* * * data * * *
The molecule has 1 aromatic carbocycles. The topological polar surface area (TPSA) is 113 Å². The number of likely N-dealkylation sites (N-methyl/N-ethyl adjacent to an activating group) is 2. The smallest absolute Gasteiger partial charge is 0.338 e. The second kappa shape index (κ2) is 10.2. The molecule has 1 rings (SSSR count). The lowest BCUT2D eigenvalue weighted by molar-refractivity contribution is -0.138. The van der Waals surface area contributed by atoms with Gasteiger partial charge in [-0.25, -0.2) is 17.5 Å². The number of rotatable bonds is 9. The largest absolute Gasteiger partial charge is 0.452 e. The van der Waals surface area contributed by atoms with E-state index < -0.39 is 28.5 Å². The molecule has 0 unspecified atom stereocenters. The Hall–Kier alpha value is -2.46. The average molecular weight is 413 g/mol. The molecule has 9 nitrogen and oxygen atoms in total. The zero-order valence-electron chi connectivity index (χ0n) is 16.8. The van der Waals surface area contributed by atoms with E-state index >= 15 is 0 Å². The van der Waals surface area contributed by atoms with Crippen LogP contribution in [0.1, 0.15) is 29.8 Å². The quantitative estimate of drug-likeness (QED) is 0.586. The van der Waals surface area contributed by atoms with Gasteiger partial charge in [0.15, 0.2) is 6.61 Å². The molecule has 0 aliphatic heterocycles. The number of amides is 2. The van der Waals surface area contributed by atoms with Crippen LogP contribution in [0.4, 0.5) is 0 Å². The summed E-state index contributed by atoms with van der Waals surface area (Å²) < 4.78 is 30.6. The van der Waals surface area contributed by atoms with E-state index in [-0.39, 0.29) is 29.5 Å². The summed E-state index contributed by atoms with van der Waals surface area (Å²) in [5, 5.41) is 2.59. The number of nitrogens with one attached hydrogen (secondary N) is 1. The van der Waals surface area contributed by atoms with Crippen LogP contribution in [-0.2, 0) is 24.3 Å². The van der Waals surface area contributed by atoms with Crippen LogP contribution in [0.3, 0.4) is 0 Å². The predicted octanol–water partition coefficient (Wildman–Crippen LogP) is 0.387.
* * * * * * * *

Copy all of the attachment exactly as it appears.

The molecule has 1 aromatic carbocycles. The topological polar surface area (TPSA) is 113 Å². The number of likely N-dealkylation sites (N-methyl/N-ethyl adjacent to an activating group) is 2. The smallest absolute Gasteiger partial charge is 0.338 e. The second kappa shape index (κ2) is 10.2. The molecule has 1 rings (SSSR count). The lowest BCUT2D eigenvalue weighted by molar-refractivity contribution is -0.138. The van der Waals surface area contributed by atoms with Gasteiger partial charge in [-0.25, -0.2) is 17.5 Å². The number of rotatable bonds is 9. The largest absolute Gasteiger partial charge is 0.452 e. The van der Waals surface area contributed by atoms with E-state index < -0.39 is 28.5 Å². The molecule has 0 unspecified atom stereocenters. The Hall–Kier alpha value is -2.46. The average molecular weight is 413 g/mol. The molecule has 9 nitrogen and oxygen atoms in total. The zero-order valence-electron chi connectivity index (χ0n) is 16.8. The van der Waals surface area contributed by atoms with E-state index >= 15 is 0 Å². The van der Waals surface area contributed by atoms with Crippen LogP contribution in [0.1, 0.15) is 29.8 Å². The quantitative estimate of drug-likeness (QED) is 0.586. The van der Waals surface area contributed by atoms with Gasteiger partial charge in [0.15, 0.2) is 6.61 Å². The molecule has 0 aliphatic heterocycles. The number of amides is 2. The van der Waals surface area contributed by atoms with Crippen LogP contribution in [0.4, 0.5) is 0 Å². The summed E-state index contributed by atoms with van der Waals surface area (Å²) < 4.78 is 30.6. The van der Waals surface area contributed by atoms with E-state index in [-0.39, 0.29) is 29.5 Å². The summed E-state index contributed by atoms with van der Waals surface area (Å²) in [5, 5.41) is 2.59. The number of nitrogens with one attached hydrogen (secondary N) is 1. The van der Waals surface area contributed by atoms with Crippen LogP contribution in [-0.2, 0) is 24.3 Å². The van der Waals surface area contributed by atoms with Crippen LogP contribution in [0.3, 0.4) is 0 Å². The predicted octanol–water partition coefficient (Wildman–Crippen LogP) is 0.387.